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A marbleous place!

Asia » India » Rajasthan » Makrana » Roopangarh 19 to 20 February 2013

sunny 30 °C
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What do you think the White House, St Paul's Cathedral, Sydney Opera House and the Taj Mahal might have in common?

The whiteness of the buildings is, of course, your big clue - and not only because they've used white marble in their construction. Uniquely, they've all used white marble taken from the quarries at Makrana in northern Rajasthan.

And it was to Makrana that our journey would now take us on this hot and sunny afternoon. We'd just had an excellent lunch, a fascinating tour of the fort at Nagaur and an hour or so admiring the Camels with the hump!, so we dozed awhile in the comfort of our air-conditioned Toyota Innova as Yadu ably drove, occasionally along roads seldom frequented by motor vehicles - yet alone tourists, for the next two hours. It seemed longer. And we were running late. So, we didn't actually stop at Makrana, but we did drive slowly past some of the quarries and mile after mile of marble dealerships displaying their wares.

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Marble, as you know, comes in a variety of colours - white with grey bits, white with brown bits, white with swirls, white with straight lines, white with all manner of patterns and, of course, the very finest pure, pristine white. Here, its colours depend on which of the 400 quarries in the Makrana area it comes from. Millions of tonnes of it come out of the ground hereabouts every year. Some 40,000 labourers work in the quarries and another 60,000 in the surrounding villages depend on it for their livelihood. It's believed to be the oldest marble in the world. It's certainly the very best quality and the shiny plain white, now available in declining quantities, is much sought after by architects all around the world - so it's very big business. Cut and cleaned, it sells for anything from 30 to 2,000 Rupees per square foot - that's £0.36p to £24 (US$0.55cents to US$37 or €0.45cents to €29) per square foot (plus shipping!). I've no idea what it costs in metric sizes - suffice to say: the bigger the piece and the whiter it is, the bigger the bill.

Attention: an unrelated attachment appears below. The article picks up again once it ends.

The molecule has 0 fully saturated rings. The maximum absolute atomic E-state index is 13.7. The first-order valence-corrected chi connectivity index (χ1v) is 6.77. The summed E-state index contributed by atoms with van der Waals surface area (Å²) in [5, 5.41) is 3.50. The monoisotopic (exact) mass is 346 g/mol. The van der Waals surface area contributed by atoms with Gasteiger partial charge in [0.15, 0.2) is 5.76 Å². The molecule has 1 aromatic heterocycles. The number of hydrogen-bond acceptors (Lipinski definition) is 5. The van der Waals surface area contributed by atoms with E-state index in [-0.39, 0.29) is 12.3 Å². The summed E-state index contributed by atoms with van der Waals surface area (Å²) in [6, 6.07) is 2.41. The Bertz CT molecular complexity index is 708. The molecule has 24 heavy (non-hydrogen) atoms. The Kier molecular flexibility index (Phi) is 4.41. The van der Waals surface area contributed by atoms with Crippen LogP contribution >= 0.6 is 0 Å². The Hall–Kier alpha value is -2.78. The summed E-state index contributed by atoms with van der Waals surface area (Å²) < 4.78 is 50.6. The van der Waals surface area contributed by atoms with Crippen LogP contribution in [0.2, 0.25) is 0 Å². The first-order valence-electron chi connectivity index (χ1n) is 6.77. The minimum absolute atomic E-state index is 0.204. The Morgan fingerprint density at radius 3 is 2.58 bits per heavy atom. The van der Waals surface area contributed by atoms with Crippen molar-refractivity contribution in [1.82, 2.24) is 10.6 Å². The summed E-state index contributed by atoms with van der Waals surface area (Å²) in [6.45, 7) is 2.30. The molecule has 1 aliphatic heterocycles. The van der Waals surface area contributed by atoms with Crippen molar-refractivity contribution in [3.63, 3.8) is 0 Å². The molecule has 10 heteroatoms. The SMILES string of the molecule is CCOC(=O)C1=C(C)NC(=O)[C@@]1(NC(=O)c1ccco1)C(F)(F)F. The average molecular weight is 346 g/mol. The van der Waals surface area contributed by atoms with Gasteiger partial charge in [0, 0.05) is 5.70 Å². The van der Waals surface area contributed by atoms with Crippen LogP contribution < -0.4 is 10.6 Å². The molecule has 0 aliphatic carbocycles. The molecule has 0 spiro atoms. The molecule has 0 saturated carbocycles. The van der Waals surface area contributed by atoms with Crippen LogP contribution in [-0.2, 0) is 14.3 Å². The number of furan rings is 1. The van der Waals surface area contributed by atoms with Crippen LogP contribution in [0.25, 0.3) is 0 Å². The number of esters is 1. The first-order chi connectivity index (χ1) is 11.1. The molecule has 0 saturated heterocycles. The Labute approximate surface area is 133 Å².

It was another hour southwards before we reached the town of Roopangarh. The sun was going down as we drove, with difficulty, through its main street, ultra-narrow in places where shops and houses encroached onto the grubby roadway, making it necessary for Yadu to brake hard or back up if even a motorbike came towards us.

The road lead only to the Fort named after the town (or should that be the other way around - see A 'garh' is a fort). There, Yadu's driving skills were put to the test by a winding entrance gate designed to thwart attackers on elephant-back. Several three-point turns later, we unloaded our bags at the foot of the steps up to the imposing palace, for this was where we were to spend the night. With hindsight, perhaps we should have planned to stay longer here. It was to prove one of many highlights of our tour so far.